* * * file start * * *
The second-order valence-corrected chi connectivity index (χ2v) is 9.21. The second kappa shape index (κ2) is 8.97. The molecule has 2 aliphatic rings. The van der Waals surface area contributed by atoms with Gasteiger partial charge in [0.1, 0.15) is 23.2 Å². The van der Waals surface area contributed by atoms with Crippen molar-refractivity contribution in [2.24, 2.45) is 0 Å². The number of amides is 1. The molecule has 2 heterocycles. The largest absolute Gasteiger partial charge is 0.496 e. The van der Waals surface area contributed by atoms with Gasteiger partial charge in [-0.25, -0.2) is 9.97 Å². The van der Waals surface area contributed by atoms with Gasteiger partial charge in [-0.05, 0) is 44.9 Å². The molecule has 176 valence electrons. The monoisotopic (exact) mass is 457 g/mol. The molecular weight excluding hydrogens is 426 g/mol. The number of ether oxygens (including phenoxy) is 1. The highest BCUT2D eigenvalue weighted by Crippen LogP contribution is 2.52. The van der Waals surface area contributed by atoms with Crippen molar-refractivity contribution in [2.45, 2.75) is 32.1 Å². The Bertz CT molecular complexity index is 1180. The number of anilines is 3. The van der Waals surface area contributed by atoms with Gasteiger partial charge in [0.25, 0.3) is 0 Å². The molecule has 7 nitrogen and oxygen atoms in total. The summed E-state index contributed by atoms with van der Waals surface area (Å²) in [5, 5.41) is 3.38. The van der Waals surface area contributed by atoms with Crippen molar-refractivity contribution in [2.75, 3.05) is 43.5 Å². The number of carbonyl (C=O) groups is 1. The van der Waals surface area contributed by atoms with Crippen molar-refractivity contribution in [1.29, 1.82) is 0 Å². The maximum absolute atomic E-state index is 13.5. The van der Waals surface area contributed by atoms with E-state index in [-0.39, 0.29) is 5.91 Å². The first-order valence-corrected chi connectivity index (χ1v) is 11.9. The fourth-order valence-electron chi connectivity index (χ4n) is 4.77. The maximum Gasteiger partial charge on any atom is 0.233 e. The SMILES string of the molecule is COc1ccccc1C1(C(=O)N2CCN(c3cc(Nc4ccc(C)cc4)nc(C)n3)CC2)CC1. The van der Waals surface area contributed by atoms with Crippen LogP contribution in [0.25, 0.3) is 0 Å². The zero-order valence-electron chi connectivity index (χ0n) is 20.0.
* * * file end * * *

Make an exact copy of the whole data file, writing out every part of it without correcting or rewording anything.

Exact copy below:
The second-order valence-corrected chi connectivity index (χ2v) is 9.21. The second kappa shape index (κ2) is 8.97. The molecule has 2 aliphatic rings. The van der Waals surface area contributed by atoms with Gasteiger partial charge in [0.1, 0.15) is 23.2 Å². The van der Waals surface area contributed by atoms with Crippen molar-refractivity contribution in [2.24, 2.45) is 0 Å². The number of amides is 1. The molecule has 2 heterocycles. The largest absolute Gasteiger partial charge is 0.496 e. The van der Waals surface area contributed by atoms with Gasteiger partial charge in [-0.25, -0.2) is 9.97 Å². The van der Waals surface area contributed by atoms with Gasteiger partial charge in [-0.05, 0) is 44.9 Å². The molecule has 176 valence electrons. The monoisotopic (exact) mass is 457 g/mol. The molecular weight excluding hydrogens is 426 g/mol. The number of ether oxygens (including phenoxy) is 1. The highest BCUT2D eigenvalue weighted by Crippen LogP contribution is 2.52. The van der Waals surface area contributed by atoms with Crippen molar-refractivity contribution in [2.45, 2.75) is 32.1 Å². The Bertz CT molecular complexity index is 1180. The number of anilines is 3. The van der Waals surface area contributed by atoms with Gasteiger partial charge in [0.25, 0.3) is 0 Å². The molecule has 7 nitrogen and oxygen atoms in total. The summed E-state index contributed by atoms with van der Waals surface area (Å²) in [5, 5.41) is 3.38. The van der Waals surface area contributed by atoms with Crippen molar-refractivity contribution in [2.75, 3.05) is 43.5 Å². The number of carbonyl (C=O) groups is 1. The van der Waals surface area contributed by atoms with Crippen molar-refractivity contribution in [1.29, 1.82) is 0 Å². The maximum absolute atomic E-state index is 13.5. The van der Waals surface area contributed by atoms with E-state index in [-0.39, 0.29) is 5.91 Å². The first-order valence-corrected chi connectivity index (χ1v) is 11.9. The fourth-order valence-electron chi connectivity index (χ4n) is 4.77. The maximum Gasteiger partial charge on any atom is 0.233 e. The SMILES string of the molecule is COc1ccccc1C1(C(=O)N2CCN(c3cc(Nc4ccc(C)cc4)nc(C)n3)CC2)CC1. The van der Waals surface area contributed by atoms with Crippen LogP contribution in [0.25, 0.3) is 0 Å². The zero-order valence-electron chi connectivity index (χ0n) is 20.0.